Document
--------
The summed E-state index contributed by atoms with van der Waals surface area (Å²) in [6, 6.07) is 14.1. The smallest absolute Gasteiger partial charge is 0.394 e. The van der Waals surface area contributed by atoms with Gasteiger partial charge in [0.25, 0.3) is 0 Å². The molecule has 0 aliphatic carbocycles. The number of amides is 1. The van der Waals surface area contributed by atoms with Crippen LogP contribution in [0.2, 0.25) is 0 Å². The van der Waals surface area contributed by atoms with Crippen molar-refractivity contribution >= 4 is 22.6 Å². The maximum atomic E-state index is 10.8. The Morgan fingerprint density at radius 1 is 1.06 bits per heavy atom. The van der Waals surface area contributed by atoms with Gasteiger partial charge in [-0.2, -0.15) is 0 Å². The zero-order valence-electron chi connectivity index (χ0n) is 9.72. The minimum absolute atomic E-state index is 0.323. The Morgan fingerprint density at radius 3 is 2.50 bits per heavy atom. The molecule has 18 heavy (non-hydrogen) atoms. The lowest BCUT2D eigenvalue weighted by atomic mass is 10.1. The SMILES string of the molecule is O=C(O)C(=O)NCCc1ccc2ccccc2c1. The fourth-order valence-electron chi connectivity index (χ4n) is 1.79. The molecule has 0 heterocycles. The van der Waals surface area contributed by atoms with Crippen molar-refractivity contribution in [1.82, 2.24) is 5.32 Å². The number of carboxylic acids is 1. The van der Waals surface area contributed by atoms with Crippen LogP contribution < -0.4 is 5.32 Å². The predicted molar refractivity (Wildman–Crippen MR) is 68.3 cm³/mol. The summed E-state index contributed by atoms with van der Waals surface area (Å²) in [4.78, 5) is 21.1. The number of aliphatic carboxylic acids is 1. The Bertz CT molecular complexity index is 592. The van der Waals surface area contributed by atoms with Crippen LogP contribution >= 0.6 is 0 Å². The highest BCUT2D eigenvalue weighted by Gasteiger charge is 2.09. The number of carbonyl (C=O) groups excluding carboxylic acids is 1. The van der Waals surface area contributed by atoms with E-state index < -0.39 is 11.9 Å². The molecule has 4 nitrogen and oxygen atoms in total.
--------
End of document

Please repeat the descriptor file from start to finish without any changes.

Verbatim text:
The summed E-state index contributed by atoms with van der Waals surface area (Å²) in [6, 6.07) is 14.1. The smallest absolute Gasteiger partial charge is 0.394 e. The van der Waals surface area contributed by atoms with Gasteiger partial charge in [0.25, 0.3) is 0 Å². The molecule has 0 aliphatic carbocycles. The number of amides is 1. The van der Waals surface area contributed by atoms with Crippen LogP contribution in [0.2, 0.25) is 0 Å². The van der Waals surface area contributed by atoms with Crippen molar-refractivity contribution >= 4 is 22.6 Å². The maximum atomic E-state index is 10.8. The Morgan fingerprint density at radius 1 is 1.06 bits per heavy atom. The van der Waals surface area contributed by atoms with Gasteiger partial charge in [-0.2, -0.15) is 0 Å². The zero-order valence-electron chi connectivity index (χ0n) is 9.72. The minimum absolute atomic E-state index is 0.323. The Morgan fingerprint density at radius 3 is 2.50 bits per heavy atom. The molecule has 18 heavy (non-hydrogen) atoms. The lowest BCUT2D eigenvalue weighted by atomic mass is 10.1. The SMILES string of the molecule is O=C(O)C(=O)NCCc1ccc2ccccc2c1. The fourth-order valence-electron chi connectivity index (χ4n) is 1.79. The molecule has 0 heterocycles. The van der Waals surface area contributed by atoms with Crippen molar-refractivity contribution in [1.82, 2.24) is 5.32 Å². The number of carboxylic acids is 1. The van der Waals surface area contributed by atoms with Crippen LogP contribution < -0.4 is 5.32 Å². The predicted molar refractivity (Wildman–Crippen MR) is 68.3 cm³/mol. The summed E-state index contributed by atoms with van der Waals surface area (Å²) in [4.78, 5) is 21.1. The number of aliphatic carboxylic acids is 1. The Bertz CT molecular complexity index is 592. The van der Waals surface area contributed by atoms with Crippen LogP contribution >= 0.6 is 0 Å². The highest BCUT2D eigenvalue weighted by Gasteiger charge is 2.09. The number of carbonyl (C=O) groups excluding carboxylic acids is 1. The van der Waals surface area contributed by atoms with E-state index < -0.39 is 11.9 Å². The molecule has 4 nitrogen and oxygen atoms in total.